You've seen the headlines over the years: COLLEGE BASKETBALL COACH CHEATS TO GET HIGH SCHOOL STAR, LIES TO NCAA; COACH RUNS OFF PLAYERS TO BRING IN OWN RECRUITS; COACH EMBARRASSES SCHOOL WITH SCANDAL. A fan can be forgiven for thinking, Jeez, these guys will do anything to win.
But if you watched any men's college hoops this past weekend, you saw the flip side of that drive. All across the country coaches swapped their Gucci loafers and Florsheim wing tips for white Nikes and Adidas on Suits and Sneakers Weekend, the marquee event of the Coaches vs. Cancer initiative (a collaboration between the National Association of Basketball Coaches and the American Cancer Society). That event has raised $65 million since 1993, when Missouri coach and cancer survivor Norm Stewart launched the idea. In December you might also have caught part of the Jimmy V Classic, a two-day event featuring men's and women's games played in memory of former North Carolina State coach Jim Valvano. The V Foundation, which Valvano and a few ESPN colleagues started in '93, shortly before Valvano succumbed to metastatic adenocarcinoma, has raised $100 million for cancer research. And, from Feb. 11 through Feb. 20, women's teams will wear pink in support of the Kay Yow Cancer Fund. Begun in 2007 by N. C. State coach Kay Yow, who lost her battle with breast cancer in 2009, the fund has raised $3.5 million for cancer research.
No other major sport is as publicly committed to a cause. "We aren't all cheating in recruiting or taking advantage of kids," says Penn State coach Ed DeChellis. "I believe 95 percent of us are trying to do things the right way and help people."
Awareness-raising games are just part of what so many coaches do in the fight against the disease. Notre Dame's Mike Brey has lobbied on Capitol Hill for more federal funding for cancer research, and he is one of 100 or so D-I coaches who host local fund-raising events for Coaches vs. Cancer. He and his coaching brethren approach these events in much the same way they develop an offense: They bring their own emphasis to it, and they crib strategy from each other. Before he and his wife started hosting a gala called Night of the Stars, Brey, whose father is a cancer survivor, held a BasketBall (men in tuxes and sneakers; women in gowns and flip-flops), an idea he admits he stole from Gonzaga's Mark Few. "It's a relief for all of us to be on the same team and to share ideas on how to beat something and not each other," says Brey.
In Philadelphia the coaches at Temple, Villanova, Drexel, Penn, St. Joe's and La Salle jointly host a fund-raising breakfast the morning after Selection Sunday as well as a spring gala. For the past few years they have dedicated a portion of the proceeds to the Hope Lodge, a local ACS facility that houses cancer patients free of charge during treatment. "They not only raised a million dollars for the lodge, they went out and spoke with great passion about it, helping open doors with several corporations and wealthy individuals," says Garry Pincock, CEO of ACS's East Central Division.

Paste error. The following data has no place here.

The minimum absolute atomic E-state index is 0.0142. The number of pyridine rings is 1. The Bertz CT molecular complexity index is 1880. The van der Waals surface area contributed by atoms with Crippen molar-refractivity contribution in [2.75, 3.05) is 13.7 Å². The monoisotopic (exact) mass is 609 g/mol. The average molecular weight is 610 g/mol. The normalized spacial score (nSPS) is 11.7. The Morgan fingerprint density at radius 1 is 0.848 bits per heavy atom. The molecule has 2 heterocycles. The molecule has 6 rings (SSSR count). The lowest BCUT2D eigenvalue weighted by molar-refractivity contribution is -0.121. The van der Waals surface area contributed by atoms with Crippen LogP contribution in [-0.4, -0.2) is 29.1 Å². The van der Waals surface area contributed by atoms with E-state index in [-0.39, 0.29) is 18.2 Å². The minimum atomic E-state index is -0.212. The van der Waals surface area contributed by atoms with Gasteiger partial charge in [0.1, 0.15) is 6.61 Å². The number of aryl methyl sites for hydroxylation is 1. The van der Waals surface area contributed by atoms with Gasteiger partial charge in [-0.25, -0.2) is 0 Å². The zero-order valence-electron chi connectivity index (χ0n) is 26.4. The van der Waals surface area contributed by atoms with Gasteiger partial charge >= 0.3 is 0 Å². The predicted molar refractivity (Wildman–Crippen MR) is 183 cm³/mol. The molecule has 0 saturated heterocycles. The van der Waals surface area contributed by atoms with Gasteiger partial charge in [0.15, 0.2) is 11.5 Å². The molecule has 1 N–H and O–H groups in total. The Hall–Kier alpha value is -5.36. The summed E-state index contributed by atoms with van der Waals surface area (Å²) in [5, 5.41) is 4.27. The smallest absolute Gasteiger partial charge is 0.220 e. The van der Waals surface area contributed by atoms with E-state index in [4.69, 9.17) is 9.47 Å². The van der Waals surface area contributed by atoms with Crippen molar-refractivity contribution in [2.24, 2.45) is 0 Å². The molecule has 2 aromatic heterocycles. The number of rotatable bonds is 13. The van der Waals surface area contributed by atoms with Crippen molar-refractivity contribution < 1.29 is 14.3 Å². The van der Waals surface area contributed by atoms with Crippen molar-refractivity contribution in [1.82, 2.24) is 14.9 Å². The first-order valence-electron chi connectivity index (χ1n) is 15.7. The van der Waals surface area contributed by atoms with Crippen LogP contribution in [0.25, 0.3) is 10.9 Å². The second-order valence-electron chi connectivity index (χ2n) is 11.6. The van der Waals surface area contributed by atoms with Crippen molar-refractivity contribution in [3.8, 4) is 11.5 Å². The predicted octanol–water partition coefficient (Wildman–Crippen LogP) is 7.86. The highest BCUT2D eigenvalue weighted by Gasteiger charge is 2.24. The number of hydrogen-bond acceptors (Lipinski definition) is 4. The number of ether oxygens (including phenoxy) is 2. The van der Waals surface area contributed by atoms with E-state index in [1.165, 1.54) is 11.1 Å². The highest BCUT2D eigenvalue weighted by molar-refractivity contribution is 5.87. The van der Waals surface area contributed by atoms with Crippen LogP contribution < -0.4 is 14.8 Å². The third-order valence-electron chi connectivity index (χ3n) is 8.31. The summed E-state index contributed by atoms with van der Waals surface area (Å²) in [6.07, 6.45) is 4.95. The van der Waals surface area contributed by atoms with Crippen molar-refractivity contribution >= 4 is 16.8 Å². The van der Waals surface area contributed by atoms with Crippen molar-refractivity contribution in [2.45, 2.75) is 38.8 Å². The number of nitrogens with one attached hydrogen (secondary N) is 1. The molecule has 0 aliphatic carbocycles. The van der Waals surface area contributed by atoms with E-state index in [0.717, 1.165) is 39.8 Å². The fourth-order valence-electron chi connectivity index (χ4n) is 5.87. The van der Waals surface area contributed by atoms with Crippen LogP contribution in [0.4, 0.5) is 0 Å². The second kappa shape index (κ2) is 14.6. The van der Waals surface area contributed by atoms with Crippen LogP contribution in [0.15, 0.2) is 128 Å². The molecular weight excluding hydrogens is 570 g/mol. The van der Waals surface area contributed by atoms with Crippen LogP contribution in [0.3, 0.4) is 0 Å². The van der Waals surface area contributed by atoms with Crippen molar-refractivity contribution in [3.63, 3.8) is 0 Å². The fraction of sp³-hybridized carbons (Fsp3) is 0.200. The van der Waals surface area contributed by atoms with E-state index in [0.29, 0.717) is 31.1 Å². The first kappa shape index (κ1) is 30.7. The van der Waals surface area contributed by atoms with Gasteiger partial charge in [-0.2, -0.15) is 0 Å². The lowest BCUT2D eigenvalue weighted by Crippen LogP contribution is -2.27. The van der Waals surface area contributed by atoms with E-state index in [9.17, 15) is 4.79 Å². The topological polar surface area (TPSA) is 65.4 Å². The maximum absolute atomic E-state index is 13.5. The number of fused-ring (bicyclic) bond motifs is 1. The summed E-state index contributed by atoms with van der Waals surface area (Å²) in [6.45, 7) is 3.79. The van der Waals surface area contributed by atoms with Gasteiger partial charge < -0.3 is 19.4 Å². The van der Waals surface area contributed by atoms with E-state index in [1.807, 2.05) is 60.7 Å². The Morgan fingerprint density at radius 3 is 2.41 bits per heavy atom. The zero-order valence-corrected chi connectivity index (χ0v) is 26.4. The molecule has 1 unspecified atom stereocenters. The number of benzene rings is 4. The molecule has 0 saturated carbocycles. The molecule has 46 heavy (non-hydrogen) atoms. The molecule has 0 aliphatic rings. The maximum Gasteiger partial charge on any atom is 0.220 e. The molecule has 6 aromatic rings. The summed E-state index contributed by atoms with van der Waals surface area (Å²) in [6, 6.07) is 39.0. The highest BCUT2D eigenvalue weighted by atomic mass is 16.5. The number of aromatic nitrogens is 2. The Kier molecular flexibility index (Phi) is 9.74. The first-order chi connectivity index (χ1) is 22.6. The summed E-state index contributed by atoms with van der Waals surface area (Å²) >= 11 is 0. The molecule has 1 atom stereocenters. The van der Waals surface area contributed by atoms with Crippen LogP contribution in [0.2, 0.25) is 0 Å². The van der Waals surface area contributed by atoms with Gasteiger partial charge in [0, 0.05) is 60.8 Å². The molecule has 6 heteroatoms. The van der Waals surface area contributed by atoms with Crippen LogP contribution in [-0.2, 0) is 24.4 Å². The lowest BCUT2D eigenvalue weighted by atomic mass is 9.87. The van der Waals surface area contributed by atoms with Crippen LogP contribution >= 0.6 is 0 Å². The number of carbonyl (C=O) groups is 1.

When it comes to speaking with passion about cancer, many coaches cite Valvano—whose stirring speech at the 1993 ESPYs made him a symbol of courage—as a continuing driving force. "We all watch that speech every year," says Brey. "All of us could probably recite it."
There are reasons college basketball coaches make great messengers in the cancer battle. They are born motivators. They have smart phones full of contacts and most of them are prominent in their communities. "College basketball lends itself directly to our philosophy of keeping this fight personal," says Nick Valvano, brother of Jim and CEO of the V Foundation. "Who is more personal to the community than the basketball coach, whether people want to hang him or put him on a pedestal?"
For many coaches the fight is personal. When DeChellis was 21, his father died of stomach cancer, forcing his mother to sell their house. Though DeChellis, now 52, was financially better off when he went through his own bout with bladder cancer, in 2004, the disease's collateral damage has stuck with him. In '05 he helped establish a cancer assistance fund in memory of a Penn State colleague who died of melanoma. Local cancer patients can apply for money to pay bills or expenses during treatment. On Jan. 19 DeChellis arrived home after a crushing 63--62 loss at Purdue and moodily read through applications. "This person had colon cancer, that one had a brain tumor, this one needed $500 to pay his mortgage," he says. "And there I was feeling sorry for myself because we lost a stupid basketball game."
Consider the experience of Maryland women's coach Brenda Frese. In November one of her two-year-old twin sons, Tyler, was diagnosed with leukemia. Four of the starters on her 2006 NCAA title team started a foundation, Team Tyler, to raise awareness and money for leukemia research. Since then Frese has been swamped by calls, e-mails and letters from coaches she competes against. "This battle isn't about coaching," says Frese. "It's about real life."
That's a battle these coaches will do anything to win.
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"It's a relief to share ideas on HOW TO BEAT SOMETHING and not each other," says Brey.
ILLUSTRATION BY DARROW